Cheers!!

billymayday 01-17-2009 01:26 AM

Quote:

Originally Posted by baig (Post 3411658)
Hi,

I am also seeking some advice on how to create some separate partitions for /etc /tmp /var .

On a 80GB HD. What's the best proportion to be allotted to each directory?


Thanks In advance

Cheers!!

Depends what you are doing. I can't see a lot of point in a separate /etc though - why are you doing that?

btmiller 01-17-2009 02:03 AM

In fact, I don't think it's possible to have a separate /etc partition, since init needs /etc/fstab very early on so it knows what other partitions to mount.

There's no hard and fast rule for how partitions should be allocated -- it's dependent on the intended use for the machine. For a general desktop, I tend to think that /, /boot, /home, and swap are sufficient (and with modern BIOSes, even /boot is becoming unnecessary, though I still like to have it).

chrism01 01-17-2009 02:06 AM

/var (where the log files go) can be handy if you get a runaway or overloaded process. The system will still boot and be fixable because '/' isn't full...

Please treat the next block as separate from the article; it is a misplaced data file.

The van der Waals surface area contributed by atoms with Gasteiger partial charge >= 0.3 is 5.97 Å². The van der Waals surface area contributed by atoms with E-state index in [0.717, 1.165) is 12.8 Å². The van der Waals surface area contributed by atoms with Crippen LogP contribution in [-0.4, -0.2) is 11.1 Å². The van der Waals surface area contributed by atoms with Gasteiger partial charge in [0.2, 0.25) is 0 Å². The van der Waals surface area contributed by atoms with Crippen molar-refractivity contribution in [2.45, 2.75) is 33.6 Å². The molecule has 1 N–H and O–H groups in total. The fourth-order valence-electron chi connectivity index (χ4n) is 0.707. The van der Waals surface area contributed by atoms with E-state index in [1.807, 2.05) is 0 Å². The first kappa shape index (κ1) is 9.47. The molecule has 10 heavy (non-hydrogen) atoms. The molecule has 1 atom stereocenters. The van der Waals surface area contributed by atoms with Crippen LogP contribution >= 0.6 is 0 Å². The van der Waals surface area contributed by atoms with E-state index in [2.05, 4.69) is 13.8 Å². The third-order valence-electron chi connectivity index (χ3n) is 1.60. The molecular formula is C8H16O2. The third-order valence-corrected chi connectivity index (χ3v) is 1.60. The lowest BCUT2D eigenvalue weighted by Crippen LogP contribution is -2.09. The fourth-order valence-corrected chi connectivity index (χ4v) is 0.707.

billymayday 01-17-2009 02:26 AM

Quote:

Originally Posted by chrism01 (Post 3411737)
/var (where the log files go) can be handy if you get a runaway or overloaded process. The system will still boot and be fixable because '/' isn't full...

Is that true with ext3 and similar? Doesn't the reserved space still allow for booting?

baig 01-17-2009 05:12 AM

Thanks,

Actually I am about to perform an up-gradation from F9 to F10. Therefore I was thinking to have individual partitions for /home /var. I a desktop user. Is this a good idea or should I keep everything under / ?


Cheers!!!

billymayday 01-17-2009 05:15 AM

Handy to have /home separate for the next upgrade to f11

jschiwal 01-17-2009 05:27 AM

If you want separate physical volumes for /usr, /home, and /tmp, you might want to install without lvm. Fedora and Red Hat default to using lvm2. The physical lvm volume can be composed of different physical volumes (drives or partitions). You can have /usr, /home and /tmp in logical volumes. They will have their own filesystems then.
Code:

------    -------------      ----------
pv 1                            lv: /home
------  -->  LVM Volume    --> ----------
pv 2                            lv: /usr
                              ----------
                                lv: /tmp
------    -------------      ----------

The installer has a graphical lvm manager to help you.

If you won't be adding drives later, you might want to forgo the use of lvm altogether. It can be hard to fix problems. If this is a fresh install, it will probably be easiest and quickest to start over.